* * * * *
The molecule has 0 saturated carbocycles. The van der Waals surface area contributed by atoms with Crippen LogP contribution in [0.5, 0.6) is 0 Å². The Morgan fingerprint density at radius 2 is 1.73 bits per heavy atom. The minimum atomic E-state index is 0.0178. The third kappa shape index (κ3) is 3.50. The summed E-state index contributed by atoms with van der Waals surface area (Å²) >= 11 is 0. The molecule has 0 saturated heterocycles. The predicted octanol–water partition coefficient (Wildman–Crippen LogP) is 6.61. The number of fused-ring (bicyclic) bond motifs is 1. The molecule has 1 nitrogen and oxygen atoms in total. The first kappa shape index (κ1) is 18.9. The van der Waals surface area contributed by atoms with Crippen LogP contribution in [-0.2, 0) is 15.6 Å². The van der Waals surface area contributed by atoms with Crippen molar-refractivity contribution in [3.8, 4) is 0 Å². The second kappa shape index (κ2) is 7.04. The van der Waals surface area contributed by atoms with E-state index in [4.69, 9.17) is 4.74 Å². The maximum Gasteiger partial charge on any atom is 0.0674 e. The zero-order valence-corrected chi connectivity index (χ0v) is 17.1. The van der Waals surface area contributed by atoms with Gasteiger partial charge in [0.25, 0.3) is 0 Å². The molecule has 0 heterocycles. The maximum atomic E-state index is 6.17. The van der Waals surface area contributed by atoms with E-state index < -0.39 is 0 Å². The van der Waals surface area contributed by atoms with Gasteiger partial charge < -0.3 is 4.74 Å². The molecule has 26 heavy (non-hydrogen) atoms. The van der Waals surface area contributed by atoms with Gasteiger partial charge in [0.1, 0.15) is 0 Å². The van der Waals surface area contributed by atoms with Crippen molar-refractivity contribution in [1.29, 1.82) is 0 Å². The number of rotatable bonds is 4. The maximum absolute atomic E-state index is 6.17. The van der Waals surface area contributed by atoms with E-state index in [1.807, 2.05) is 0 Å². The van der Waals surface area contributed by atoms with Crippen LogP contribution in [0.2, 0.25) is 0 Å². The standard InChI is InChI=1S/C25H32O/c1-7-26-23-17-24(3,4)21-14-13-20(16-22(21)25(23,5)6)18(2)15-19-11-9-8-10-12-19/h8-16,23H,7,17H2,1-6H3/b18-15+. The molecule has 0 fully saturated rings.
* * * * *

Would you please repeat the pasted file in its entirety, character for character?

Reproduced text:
The molecule has 0 saturated carbocycles. The van der Waals surface area contributed by atoms with Crippen LogP contribution in [0.5, 0.6) is 0 Å². The Morgan fingerprint density at radius 2 is 1.73 bits per heavy atom. The minimum atomic E-state index is 0.0178. The third kappa shape index (κ3) is 3.50. The summed E-state index contributed by atoms with van der Waals surface area (Å²) >= 11 is 0. The molecule has 0 saturated heterocycles. The predicted octanol–water partition coefficient (Wildman–Crippen LogP) is 6.61. The number of fused-ring (bicyclic) bond motifs is 1. The molecule has 1 nitrogen and oxygen atoms in total. The first kappa shape index (κ1) is 18.9. The van der Waals surface area contributed by atoms with Crippen LogP contribution in [-0.2, 0) is 15.6 Å². The van der Waals surface area contributed by atoms with Crippen molar-refractivity contribution in [3.8, 4) is 0 Å². The second kappa shape index (κ2) is 7.04. The van der Waals surface area contributed by atoms with E-state index in [4.69, 9.17) is 4.74 Å². The maximum Gasteiger partial charge on any atom is 0.0674 e. The zero-order valence-corrected chi connectivity index (χ0v) is 17.1. The van der Waals surface area contributed by atoms with Gasteiger partial charge in [0.25, 0.3) is 0 Å². The molecule has 0 heterocycles. The maximum atomic E-state index is 6.17. The van der Waals surface area contributed by atoms with E-state index < -0.39 is 0 Å². The van der Waals surface area contributed by atoms with Gasteiger partial charge < -0.3 is 4.74 Å². The molecule has 26 heavy (non-hydrogen) atoms. The van der Waals surface area contributed by atoms with Gasteiger partial charge in [0.1, 0.15) is 0 Å². The van der Waals surface area contributed by atoms with Crippen molar-refractivity contribution in [1.29, 1.82) is 0 Å². The number of rotatable bonds is 4. The maximum absolute atomic E-state index is 6.17. The van der Waals surface area contributed by atoms with E-state index in [1.807, 2.05) is 0 Å². The van der Waals surface area contributed by atoms with Crippen LogP contribution in [0.2, 0.25) is 0 Å². The standard InChI is InChI=1S/C25H32O/c1-7-26-23-17-24(3,4)21-14-13-20(16-22(21)25(23,5)6)18(2)15-19-11-9-8-10-12-19/h8-16,23H,7,17H2,1-6H3/b18-15+. The molecule has 0 fully saturated rings.